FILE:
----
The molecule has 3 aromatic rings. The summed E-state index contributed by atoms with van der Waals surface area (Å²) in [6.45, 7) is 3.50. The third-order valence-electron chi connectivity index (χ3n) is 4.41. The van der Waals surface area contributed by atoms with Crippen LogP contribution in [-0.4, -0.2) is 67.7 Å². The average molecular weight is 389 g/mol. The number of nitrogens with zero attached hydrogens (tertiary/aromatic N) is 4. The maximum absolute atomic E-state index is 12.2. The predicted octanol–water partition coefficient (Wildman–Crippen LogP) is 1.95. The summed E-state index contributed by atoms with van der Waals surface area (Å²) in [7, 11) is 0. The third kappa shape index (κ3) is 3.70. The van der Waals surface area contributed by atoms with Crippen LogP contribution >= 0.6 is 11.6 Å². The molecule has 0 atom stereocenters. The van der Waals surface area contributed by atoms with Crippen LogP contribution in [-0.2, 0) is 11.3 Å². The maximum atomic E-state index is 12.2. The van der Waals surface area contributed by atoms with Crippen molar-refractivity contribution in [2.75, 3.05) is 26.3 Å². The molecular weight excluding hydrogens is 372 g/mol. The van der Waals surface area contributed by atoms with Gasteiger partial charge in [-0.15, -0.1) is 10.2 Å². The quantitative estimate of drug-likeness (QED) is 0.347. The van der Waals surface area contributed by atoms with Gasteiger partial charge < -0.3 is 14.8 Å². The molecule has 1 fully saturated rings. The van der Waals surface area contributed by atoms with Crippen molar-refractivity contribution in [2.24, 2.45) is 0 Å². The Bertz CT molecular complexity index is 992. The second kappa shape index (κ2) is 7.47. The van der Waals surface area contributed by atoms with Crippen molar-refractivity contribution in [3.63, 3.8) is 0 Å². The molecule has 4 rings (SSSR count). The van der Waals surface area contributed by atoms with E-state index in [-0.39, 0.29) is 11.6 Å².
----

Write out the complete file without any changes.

The molecule has 3 aromatic rings. The summed E-state index contributed by atoms with van der Waals surface area (Å²) in [6.45, 7) is 3.50. The third-order valence-electron chi connectivity index (χ3n) is 4.41. The van der Waals surface area contributed by atoms with Crippen LogP contribution in [-0.4, -0.2) is 67.7 Å². The average molecular weight is 389 g/mol. The number of nitrogens with zero attached hydrogens (tertiary/aromatic N) is 4. The maximum absolute atomic E-state index is 12.2. The predicted octanol–water partition coefficient (Wildman–Crippen LogP) is 1.95. The summed E-state index contributed by atoms with van der Waals surface area (Å²) in [7, 11) is 0. The third kappa shape index (κ3) is 3.70. The van der Waals surface area contributed by atoms with Crippen LogP contribution >= 0.6 is 11.6 Å². The molecule has 0 atom stereocenters. The van der Waals surface area contributed by atoms with Crippen LogP contribution in [-0.2, 0) is 11.3 Å². The maximum atomic E-state index is 12.2. The van der Waals surface area contributed by atoms with Crippen molar-refractivity contribution in [2.75, 3.05) is 26.3 Å². The molecular weight excluding hydrogens is 372 g/mol. The van der Waals surface area contributed by atoms with Gasteiger partial charge in [-0.15, -0.1) is 10.2 Å². The quantitative estimate of drug-likeness (QED) is 0.347. The van der Waals surface area contributed by atoms with Gasteiger partial charge < -0.3 is 14.8 Å². The molecule has 1 fully saturated rings. The van der Waals surface area contributed by atoms with Crippen molar-refractivity contribution in [2.24, 2.45) is 0 Å². The Bertz CT molecular complexity index is 992. The second kappa shape index (κ2) is 7.47. The van der Waals surface area contributed by atoms with Crippen molar-refractivity contribution in [3.63, 3.8) is 0 Å². The molecule has 4 rings (SSSR count). The van der Waals surface area contributed by atoms with E-state index in [-0.39, 0.29) is 11.6 Å².